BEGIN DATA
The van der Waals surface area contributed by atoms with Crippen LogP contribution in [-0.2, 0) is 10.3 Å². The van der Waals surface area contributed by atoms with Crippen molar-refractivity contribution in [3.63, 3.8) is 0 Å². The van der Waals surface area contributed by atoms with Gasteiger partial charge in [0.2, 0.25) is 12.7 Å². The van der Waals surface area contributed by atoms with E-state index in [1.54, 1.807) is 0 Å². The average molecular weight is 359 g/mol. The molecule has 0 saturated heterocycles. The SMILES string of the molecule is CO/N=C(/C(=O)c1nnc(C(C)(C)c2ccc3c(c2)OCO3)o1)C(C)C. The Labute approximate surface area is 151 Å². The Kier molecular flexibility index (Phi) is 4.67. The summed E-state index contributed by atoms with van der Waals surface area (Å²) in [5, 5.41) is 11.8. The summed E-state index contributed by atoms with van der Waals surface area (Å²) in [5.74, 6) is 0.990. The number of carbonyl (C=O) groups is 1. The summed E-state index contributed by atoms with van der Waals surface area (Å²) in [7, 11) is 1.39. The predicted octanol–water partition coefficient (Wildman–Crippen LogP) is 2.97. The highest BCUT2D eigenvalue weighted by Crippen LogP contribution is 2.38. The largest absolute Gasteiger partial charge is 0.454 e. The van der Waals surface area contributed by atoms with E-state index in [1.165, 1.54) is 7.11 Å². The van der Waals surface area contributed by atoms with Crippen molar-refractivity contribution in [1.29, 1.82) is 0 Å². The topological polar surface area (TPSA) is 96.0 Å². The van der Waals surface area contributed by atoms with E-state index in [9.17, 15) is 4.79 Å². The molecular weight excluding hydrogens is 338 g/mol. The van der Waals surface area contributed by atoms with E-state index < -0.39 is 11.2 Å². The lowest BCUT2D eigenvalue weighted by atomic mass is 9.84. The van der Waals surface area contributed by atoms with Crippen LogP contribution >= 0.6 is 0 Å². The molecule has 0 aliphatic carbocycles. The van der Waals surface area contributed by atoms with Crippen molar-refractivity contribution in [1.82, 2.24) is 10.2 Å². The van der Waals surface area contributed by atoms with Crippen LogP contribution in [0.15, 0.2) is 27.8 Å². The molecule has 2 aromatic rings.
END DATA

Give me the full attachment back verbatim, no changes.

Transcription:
The van der Waals surface area contributed by atoms with Crippen LogP contribution in [-0.2, 0) is 10.3 Å². The van der Waals surface area contributed by atoms with Crippen molar-refractivity contribution in [3.63, 3.8) is 0 Å². The van der Waals surface area contributed by atoms with Gasteiger partial charge in [0.2, 0.25) is 12.7 Å². The van der Waals surface area contributed by atoms with E-state index in [1.54, 1.807) is 0 Å². The average molecular weight is 359 g/mol. The molecule has 0 saturated heterocycles. The SMILES string of the molecule is CO/N=C(/C(=O)c1nnc(C(C)(C)c2ccc3c(c2)OCO3)o1)C(C)C. The Labute approximate surface area is 151 Å². The Kier molecular flexibility index (Phi) is 4.67. The summed E-state index contributed by atoms with van der Waals surface area (Å²) in [5, 5.41) is 11.8. The summed E-state index contributed by atoms with van der Waals surface area (Å²) in [5.74, 6) is 0.990. The number of carbonyl (C=O) groups is 1. The summed E-state index contributed by atoms with van der Waals surface area (Å²) in [7, 11) is 1.39. The predicted octanol–water partition coefficient (Wildman–Crippen LogP) is 2.97. The highest BCUT2D eigenvalue weighted by Crippen LogP contribution is 2.38. The largest absolute Gasteiger partial charge is 0.454 e. The van der Waals surface area contributed by atoms with E-state index in [1.165, 1.54) is 7.11 Å². The van der Waals surface area contributed by atoms with Crippen molar-refractivity contribution in [1.29, 1.82) is 0 Å². The topological polar surface area (TPSA) is 96.0 Å². The van der Waals surface area contributed by atoms with E-state index in [9.17, 15) is 4.79 Å². The molecular weight excluding hydrogens is 338 g/mol. The van der Waals surface area contributed by atoms with E-state index < -0.39 is 11.2 Å². The lowest BCUT2D eigenvalue weighted by atomic mass is 9.84. The van der Waals surface area contributed by atoms with Crippen LogP contribution >= 0.6 is 0 Å². The molecule has 0 aliphatic carbocycles. The van der Waals surface area contributed by atoms with Crippen molar-refractivity contribution in [1.82, 2.24) is 10.2 Å². The van der Waals surface area contributed by atoms with Crippen LogP contribution in [0.15, 0.2) is 27.8 Å². The molecule has 2 aromatic rings.